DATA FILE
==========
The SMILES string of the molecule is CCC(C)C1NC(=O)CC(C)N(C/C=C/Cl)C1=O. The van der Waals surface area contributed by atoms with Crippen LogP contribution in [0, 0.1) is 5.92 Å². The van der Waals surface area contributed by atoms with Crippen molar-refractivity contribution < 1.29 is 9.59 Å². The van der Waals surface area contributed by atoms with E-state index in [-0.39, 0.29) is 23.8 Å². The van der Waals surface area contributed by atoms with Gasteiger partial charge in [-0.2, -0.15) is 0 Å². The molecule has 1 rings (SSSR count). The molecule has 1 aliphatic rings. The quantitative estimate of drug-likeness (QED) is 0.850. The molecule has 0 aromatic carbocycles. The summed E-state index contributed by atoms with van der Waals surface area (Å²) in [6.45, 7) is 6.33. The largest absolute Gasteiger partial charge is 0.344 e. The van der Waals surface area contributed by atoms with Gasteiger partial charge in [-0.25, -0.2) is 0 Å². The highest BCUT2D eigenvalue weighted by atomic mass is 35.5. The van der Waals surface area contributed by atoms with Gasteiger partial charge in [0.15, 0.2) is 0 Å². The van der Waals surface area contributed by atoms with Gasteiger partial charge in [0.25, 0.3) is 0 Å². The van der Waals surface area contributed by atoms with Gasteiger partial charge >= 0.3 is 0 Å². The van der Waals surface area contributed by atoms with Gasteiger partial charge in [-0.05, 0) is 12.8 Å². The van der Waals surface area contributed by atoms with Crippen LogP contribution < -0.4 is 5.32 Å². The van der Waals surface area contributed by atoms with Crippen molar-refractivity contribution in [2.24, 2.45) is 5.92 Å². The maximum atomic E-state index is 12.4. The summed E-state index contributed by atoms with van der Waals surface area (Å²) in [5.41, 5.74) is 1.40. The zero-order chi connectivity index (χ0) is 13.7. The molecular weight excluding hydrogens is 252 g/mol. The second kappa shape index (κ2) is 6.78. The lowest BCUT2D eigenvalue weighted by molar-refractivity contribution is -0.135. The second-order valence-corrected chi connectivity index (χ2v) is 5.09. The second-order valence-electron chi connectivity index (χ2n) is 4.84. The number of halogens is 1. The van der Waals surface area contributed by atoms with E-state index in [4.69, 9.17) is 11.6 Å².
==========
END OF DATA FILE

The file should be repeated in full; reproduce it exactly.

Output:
The SMILES string of the molecule is CCC(C)C1NC(=O)CC(C)N(C/C=C/Cl)C1=O. The van der Waals surface area contributed by atoms with Crippen LogP contribution in [0, 0.1) is 5.92 Å². The van der Waals surface area contributed by atoms with Crippen molar-refractivity contribution < 1.29 is 9.59 Å². The van der Waals surface area contributed by atoms with E-state index in [-0.39, 0.29) is 23.8 Å². The van der Waals surface area contributed by atoms with Gasteiger partial charge in [-0.2, -0.15) is 0 Å². The molecule has 1 rings (SSSR count). The molecule has 1 aliphatic rings. The quantitative estimate of drug-likeness (QED) is 0.850. The molecule has 0 aromatic carbocycles. The summed E-state index contributed by atoms with van der Waals surface area (Å²) in [6.45, 7) is 6.33. The largest absolute Gasteiger partial charge is 0.344 e. The van der Waals surface area contributed by atoms with Gasteiger partial charge in [-0.25, -0.2) is 0 Å². The highest BCUT2D eigenvalue weighted by atomic mass is 35.5. The van der Waals surface area contributed by atoms with Gasteiger partial charge in [0.15, 0.2) is 0 Å². The van der Waals surface area contributed by atoms with Gasteiger partial charge in [0.25, 0.3) is 0 Å². The van der Waals surface area contributed by atoms with Gasteiger partial charge >= 0.3 is 0 Å². The van der Waals surface area contributed by atoms with Gasteiger partial charge in [-0.05, 0) is 12.8 Å². The van der Waals surface area contributed by atoms with Crippen LogP contribution < -0.4 is 5.32 Å². The van der Waals surface area contributed by atoms with Crippen molar-refractivity contribution in [2.24, 2.45) is 5.92 Å². The maximum atomic E-state index is 12.4. The summed E-state index contributed by atoms with van der Waals surface area (Å²) in [5.41, 5.74) is 1.40. The zero-order chi connectivity index (χ0) is 13.7. The molecular weight excluding hydrogens is 252 g/mol. The second kappa shape index (κ2) is 6.78. The lowest BCUT2D eigenvalue weighted by molar-refractivity contribution is -0.135. The second-order valence-corrected chi connectivity index (χ2v) is 5.09. The second-order valence-electron chi connectivity index (χ2n) is 4.84. The number of halogens is 1. The van der Waals surface area contributed by atoms with E-state index in [4.69, 9.17) is 11.6 Å².